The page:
This week I watched a couple of productions developed as part of a initiative to create videos reinforcing identity. The traits I selected for my first critique are:

Story: I believe the core aspect of a digital storytelling project is to show a quality story that engage viewers during the whole production.
Originality, voice, and creativity: In my opinion an engaging story must focus in providing a fresh perspective to make a permanent mark in our memory.
Media application: The visuals and audio components are a key factor to support and add interest to a digital story.

First Production: Sofas

Sofas by Wayne Richard is one of the stories published by the Center for Digital Storytelling. The video is part of a project to create digital stories to empower disadvantage community social identity. I was intrigued by the production title and decided to watch it.
The story excelled at addressing the traits I chose to evaluate. I am very impressed with the video. Sofas is a very strong and powerful production presenting the perspective of life though a memories of a homeless man. The story has a well developed structure showing the life transformation with the life reflection linked to the meaning of belonging and stability the author was looking for during his whole life. The sofas symbolized all those personal needs from his particular perspective. The narrator voice added realism and interest to the piece. Finally the proper use of visuals and music provided the drama required to maintain the audience’s engagement with this touching video.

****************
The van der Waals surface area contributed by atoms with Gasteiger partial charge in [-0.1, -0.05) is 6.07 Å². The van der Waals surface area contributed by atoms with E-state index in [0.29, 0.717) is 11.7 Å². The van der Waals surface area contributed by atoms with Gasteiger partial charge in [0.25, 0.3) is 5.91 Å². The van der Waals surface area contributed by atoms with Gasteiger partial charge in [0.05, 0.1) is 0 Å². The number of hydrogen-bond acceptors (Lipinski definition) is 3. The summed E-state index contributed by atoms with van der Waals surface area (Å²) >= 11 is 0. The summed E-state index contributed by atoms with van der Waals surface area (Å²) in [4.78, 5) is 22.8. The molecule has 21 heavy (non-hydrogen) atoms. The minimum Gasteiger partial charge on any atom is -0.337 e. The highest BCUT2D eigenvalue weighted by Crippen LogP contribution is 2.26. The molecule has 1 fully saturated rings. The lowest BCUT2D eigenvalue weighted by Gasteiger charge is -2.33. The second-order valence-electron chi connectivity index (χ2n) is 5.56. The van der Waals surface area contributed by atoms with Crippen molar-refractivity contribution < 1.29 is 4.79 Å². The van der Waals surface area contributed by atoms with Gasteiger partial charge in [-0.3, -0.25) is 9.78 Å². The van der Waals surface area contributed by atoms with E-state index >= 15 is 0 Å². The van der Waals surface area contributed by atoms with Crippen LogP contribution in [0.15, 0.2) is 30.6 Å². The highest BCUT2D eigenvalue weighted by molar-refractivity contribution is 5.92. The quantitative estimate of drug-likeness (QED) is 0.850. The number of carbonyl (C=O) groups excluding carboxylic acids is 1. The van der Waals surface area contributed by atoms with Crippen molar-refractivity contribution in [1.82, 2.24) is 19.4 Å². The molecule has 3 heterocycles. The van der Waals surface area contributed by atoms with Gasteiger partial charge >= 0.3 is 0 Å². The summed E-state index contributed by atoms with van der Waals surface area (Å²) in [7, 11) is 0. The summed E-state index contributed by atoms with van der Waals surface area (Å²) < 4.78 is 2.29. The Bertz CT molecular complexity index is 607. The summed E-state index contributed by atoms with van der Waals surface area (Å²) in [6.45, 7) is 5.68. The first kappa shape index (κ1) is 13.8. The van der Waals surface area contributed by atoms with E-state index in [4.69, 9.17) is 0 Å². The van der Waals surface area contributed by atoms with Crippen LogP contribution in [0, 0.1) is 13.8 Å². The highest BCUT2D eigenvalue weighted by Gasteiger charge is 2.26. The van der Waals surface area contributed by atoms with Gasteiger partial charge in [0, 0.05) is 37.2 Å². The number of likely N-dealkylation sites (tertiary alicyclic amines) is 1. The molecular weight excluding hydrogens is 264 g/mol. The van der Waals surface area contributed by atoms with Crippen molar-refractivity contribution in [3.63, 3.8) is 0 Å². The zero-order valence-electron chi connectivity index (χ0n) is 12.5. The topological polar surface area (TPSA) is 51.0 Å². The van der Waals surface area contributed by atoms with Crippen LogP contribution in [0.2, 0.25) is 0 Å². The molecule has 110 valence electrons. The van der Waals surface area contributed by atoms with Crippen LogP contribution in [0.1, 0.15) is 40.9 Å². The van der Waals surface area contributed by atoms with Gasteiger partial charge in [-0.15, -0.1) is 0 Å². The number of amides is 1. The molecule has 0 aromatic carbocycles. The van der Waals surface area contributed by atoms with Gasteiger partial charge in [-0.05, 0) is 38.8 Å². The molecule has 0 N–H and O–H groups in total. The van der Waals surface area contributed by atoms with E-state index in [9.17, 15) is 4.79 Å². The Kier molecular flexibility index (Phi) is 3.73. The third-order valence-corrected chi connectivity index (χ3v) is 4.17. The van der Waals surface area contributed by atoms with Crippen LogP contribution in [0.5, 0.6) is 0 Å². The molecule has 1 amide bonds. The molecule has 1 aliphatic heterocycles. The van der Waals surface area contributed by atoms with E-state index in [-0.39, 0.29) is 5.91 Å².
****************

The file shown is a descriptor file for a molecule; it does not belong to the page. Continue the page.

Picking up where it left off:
I found this a very complete and excellent project. I do not have knowledge about the specific production requirements such as academic goals or assessment criteria. The citations and permissions didn’t appear directly in the video but since it is part of a homeless collaboration, I presume all that is covered. I think the story is very well created, maybe it would be improved with a better title slide at the beginning and also including a picture or author story at the end of the presentation.

Second Production: Lost and Found

Lost and Found by Susan Becker is also part of the identity project. It is a very personal history of jewish immigrants narrated by a third generation member of the family. The story is engaging and has a progressing well developed flow of facts, each moment mentioned is connected with the author’s feelings and represented using a variety of visuals and audio.
The emotive music, beautiful narrator voice, and combination of quality images make this video engaging and remarkable. The addition of personal insights and adequate use of sentiment provides a sense of inclusion with the audience. I particularly enjoyed the final picture where the author dedicated the video to her parents.

I found this to be a quality project. Like in the previous video I do not have knowledge about the specific production requirements such as academic goals or assessment criteria. The citations and permissions don’t appear directly in the video but since it was part of a workshop facilitated by the Center for Digital Storytelling, I assume all that is covered. I do not think the story requires any modifications to improve.


I recommended watching both videos and learning more about this and other projects developed by the Center for Digital Storytelling.